What is legal when collecting and processing personal data?

As with so many subjects, cross-border discovery has many aspects to cover, and it is sometimes helpful to pull out a sub-set and look at it on its own.

A helpful page on the European Commission Justice website called Collecting and Processing of Personal data: What is legal?  focuses narrowly on the circumstances in Article 7 of the 1995 Data Protection Directive in which the collection and processing of personal data of individuals is legitimate. For those who want the full version, the text of the relevant parts of that is here.

The ones which cause trouble are the third and sixth in this summary list, that is, c) and f) in the actual Directive.

c) If processing is required by a legal obligation

f) If the data controller or a third party has a legitimate interest in [the collection and processing]

The last one carries its own restrictions by making it clear that the “legitimate interest” referred to must be balanced against the interests of the individual – the precise words are “except where such interests are overridden by the interests of fundamental rights and freedoms of the data subject”.

The third one, compliance with a legal obligation, raises the appearance of the hope that the “legal obligation” to comply with a US discovery request is enough to legitimise any data processing. It does not. For one thing, the legal obligation must be one to which the data controller is subject, and not all discovery demands impose such an obligation on the data controller.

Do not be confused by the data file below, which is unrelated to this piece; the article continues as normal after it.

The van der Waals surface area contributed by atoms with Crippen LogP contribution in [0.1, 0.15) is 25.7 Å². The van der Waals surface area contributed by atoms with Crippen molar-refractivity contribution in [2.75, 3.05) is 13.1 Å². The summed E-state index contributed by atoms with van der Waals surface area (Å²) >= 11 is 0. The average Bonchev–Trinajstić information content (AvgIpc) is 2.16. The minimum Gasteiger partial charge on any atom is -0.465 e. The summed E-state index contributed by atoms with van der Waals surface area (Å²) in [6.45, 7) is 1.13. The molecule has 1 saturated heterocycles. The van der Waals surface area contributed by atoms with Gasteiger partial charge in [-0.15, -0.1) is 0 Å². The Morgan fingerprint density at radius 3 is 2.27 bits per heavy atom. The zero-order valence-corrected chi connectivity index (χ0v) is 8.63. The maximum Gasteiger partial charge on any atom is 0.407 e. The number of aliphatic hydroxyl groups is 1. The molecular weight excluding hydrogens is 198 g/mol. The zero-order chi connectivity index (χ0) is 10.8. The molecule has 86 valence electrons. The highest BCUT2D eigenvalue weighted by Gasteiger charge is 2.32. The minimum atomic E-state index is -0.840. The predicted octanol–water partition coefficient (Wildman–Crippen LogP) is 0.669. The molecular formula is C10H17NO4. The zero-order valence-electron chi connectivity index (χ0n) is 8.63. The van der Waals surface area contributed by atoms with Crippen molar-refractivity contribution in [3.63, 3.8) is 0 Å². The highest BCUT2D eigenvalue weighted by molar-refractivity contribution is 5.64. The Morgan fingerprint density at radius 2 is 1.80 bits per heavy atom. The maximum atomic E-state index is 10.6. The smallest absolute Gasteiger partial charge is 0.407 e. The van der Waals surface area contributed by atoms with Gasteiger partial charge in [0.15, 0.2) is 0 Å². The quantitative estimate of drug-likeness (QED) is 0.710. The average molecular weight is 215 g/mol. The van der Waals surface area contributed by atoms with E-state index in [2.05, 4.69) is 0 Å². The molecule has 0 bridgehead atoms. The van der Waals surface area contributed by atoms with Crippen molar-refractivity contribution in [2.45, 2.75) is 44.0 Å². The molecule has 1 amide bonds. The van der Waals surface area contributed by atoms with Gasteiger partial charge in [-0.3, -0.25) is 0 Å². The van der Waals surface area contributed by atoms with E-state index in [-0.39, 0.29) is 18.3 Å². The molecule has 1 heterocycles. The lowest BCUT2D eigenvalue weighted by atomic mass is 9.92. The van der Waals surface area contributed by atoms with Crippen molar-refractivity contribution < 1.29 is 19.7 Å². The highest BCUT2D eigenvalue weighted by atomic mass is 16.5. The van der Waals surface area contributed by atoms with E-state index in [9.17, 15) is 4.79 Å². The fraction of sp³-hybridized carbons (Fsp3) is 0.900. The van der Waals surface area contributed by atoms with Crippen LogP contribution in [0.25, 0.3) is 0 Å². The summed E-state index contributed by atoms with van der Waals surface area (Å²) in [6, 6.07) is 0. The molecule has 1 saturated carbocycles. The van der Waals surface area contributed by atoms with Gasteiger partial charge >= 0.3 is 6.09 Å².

More importantly, these criteria for making data processing legitimate are not exceptions to the general protection given by Article 6 of the Data Protection Directive (though they are sometimes described as such). Even where the discovery demand appears to impose an obligation on the data controller, it does not oust his obligations given by Article 6 which, for example, refer three times to “the purposes for which the data were collected”, providing expressly that data must not be “further processed” in a way “incompatible with the original purpose”.

That refers to the original collection, whose purpose will rarely have been for compliance with the present discovery demand. The “legal obligation” clause does not entitle companies to ignore for discovery purposes the basic principles which apply to all data processing.

I will stick to my expressed intention to keep this simple. If you want a fuller explanation of the inter-relation between Article 6 and Article 7, CyberMatron’s article called Curbing unwholesome desires spells it out. The context is the information which can be obtained from ISPs rather than eDiscovery, but paragraphs 8 and 9 are worth reading for their wider implications.


About Chris Dale

I have been an English solicitor since 1980. I run the e-Disclosure Information Project which collects and comments on information about electronic disclosure / eDiscovery and related subjects in the UK, the US, AsiaPac and elsewhere
This entry was posted in Data privacy, Data Protection, Discovery, eDisclosure, eDiscovery, Electronic disclosure. Bookmark the permalink.

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